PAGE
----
When I saw the book cover of The Rent Collector, with a photo of tin and cardboard shanties built on a HUGE mound of garbage, I was curious and intrigued. The book cover was well worn, as it seemed to be a book that had been checked out and read by many. After reading The Rent Collector, it is now one of my favorite reads of the year.
The Rent Collector, by Camron Steve Wright, is a fictionalized account of a real family who live on the Stung Meanchey, the largest municipal waste dump in Cambodia. Sang Ly and her husband Ki Lin are pickers at the dump, scavenging recyclables to sell to earn a meager living for themselves and their chronically ill son, Nisay. They live in a one room cardboard hut with only a tarp for a door. For the right to live on the dump, they must pay rent to the Rent Collector, a miserable, drunken old woman. By chance, Sang learns that the Rent Collector, whose name is Sopeap Sin, can read. Sang begs her to teach her to read, so she can make life better for herself and her family. In exchange for a special children’s book that Ki found in the dump, the Rent Collector agrees to teach Sang to read, thus starting a remarkable journey for both women. Their lives become enriched through literacy and literature, as Sopeap passes her knowledge to Sang. Sang’s overriding concern is for the failing health of her son, which takes her on a literal journey for a cure. In addition, Sopeap’s backstory unfolds slowly and powerfully, taking the reader on an emotional journey that will not be forgotten.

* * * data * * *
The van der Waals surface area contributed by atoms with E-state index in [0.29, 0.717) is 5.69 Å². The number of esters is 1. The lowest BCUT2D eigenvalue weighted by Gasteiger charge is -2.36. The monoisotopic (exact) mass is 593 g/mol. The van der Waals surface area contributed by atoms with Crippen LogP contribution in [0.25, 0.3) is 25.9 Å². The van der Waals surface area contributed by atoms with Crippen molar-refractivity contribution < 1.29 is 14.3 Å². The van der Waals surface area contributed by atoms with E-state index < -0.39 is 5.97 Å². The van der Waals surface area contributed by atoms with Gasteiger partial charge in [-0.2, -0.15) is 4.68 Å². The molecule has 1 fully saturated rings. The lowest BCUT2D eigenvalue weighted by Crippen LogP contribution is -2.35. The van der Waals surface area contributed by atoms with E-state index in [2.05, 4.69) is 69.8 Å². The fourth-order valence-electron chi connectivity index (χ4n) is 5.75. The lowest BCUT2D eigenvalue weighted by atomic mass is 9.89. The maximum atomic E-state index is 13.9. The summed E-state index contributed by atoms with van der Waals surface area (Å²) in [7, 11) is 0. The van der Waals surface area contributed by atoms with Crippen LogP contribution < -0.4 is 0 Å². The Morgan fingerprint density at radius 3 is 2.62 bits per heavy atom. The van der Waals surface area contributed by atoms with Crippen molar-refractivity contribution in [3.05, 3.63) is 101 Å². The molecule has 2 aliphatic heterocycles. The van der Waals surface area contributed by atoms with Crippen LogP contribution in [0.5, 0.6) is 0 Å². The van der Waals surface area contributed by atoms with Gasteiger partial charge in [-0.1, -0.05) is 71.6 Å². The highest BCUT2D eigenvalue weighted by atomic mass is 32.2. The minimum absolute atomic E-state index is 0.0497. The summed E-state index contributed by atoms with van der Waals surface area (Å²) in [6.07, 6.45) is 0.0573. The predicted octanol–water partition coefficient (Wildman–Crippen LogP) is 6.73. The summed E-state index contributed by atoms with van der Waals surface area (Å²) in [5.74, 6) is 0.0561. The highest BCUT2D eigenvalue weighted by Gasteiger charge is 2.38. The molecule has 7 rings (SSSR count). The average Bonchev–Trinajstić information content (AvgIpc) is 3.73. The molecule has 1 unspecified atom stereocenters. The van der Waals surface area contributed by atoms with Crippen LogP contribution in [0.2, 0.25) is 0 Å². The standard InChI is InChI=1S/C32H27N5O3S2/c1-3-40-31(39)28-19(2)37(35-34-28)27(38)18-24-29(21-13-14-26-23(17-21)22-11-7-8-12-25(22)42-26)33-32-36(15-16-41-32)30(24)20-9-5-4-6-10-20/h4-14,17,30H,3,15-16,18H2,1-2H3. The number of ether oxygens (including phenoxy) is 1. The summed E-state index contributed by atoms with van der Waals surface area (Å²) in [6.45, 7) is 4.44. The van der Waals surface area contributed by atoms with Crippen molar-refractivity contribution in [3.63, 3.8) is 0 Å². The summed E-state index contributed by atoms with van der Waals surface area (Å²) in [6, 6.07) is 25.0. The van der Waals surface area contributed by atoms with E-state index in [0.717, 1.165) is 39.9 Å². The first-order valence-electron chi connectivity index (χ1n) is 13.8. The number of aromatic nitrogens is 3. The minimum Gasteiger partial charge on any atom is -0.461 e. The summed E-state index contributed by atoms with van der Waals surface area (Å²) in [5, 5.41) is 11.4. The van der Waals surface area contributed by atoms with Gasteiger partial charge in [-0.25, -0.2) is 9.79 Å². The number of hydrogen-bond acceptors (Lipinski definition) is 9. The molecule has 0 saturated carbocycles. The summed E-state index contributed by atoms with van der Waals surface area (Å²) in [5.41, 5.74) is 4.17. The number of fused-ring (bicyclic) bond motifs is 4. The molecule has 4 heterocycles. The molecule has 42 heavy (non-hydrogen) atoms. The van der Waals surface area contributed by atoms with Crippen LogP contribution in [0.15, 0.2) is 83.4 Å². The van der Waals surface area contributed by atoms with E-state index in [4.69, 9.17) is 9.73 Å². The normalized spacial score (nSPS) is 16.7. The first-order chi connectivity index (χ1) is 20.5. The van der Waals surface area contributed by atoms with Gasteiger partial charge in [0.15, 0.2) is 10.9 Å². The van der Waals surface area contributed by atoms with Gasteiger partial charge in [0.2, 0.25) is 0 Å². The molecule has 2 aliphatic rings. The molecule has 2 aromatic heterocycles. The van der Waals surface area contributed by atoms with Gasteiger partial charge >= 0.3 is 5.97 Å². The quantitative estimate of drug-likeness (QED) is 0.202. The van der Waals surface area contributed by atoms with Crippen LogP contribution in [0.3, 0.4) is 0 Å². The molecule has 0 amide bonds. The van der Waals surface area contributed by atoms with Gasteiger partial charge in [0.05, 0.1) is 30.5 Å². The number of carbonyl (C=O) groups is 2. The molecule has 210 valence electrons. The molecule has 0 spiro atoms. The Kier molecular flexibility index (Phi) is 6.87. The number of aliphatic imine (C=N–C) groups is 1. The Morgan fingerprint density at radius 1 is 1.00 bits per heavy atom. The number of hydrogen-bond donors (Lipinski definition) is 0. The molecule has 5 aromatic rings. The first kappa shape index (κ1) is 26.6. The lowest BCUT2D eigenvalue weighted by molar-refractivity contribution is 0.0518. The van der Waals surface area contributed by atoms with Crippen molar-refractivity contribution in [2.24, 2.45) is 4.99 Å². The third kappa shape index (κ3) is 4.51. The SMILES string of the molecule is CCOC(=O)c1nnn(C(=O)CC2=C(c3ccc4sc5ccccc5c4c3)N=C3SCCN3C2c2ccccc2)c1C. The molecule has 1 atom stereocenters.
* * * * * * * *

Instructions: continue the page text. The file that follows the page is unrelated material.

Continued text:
The Rent Collector is at its best when Sang and Sopeap are discussing books. The story becomes a testament to the power of literacy and literature, showing how learning to read can change someone’s life and how literature can transport the reader to different places and give meaning to one’s life. In this case, since Sang lives at a dump, anything that can transport her somewhere else and bring beauty into her life is desperately needed. By Sopeap mixing poetry, ancient fables, and fairy tales into Sang’s weekly reading lessons, Sang envisions a future of hope and happiness.
Many of the characters in the book are real people. Their photos can be found in the back of the book. The author, Camron Steve Wright, was inspired to write this book after his son completed a documentary film on the Stung Meanchey, which included Sang Ly and her family. By taking real people and writing a fictionalized story around them, the story jumps to life. The character’s daily lives show the hardships of living on the dump, while simultaneously sharing the bright spots that one can make out of even the worst of living conditions. The Stung Meanchey dump becomes a character itself in this wonderful story.
The book is beautifully written and flows well. The reader definitely gets a feeling for life at the dump, and although the ending has a fairy tale quality to it, I found this story to be thought provoking and uplifting. As I said before, The Rent Collector is one of my favorite reads of the year.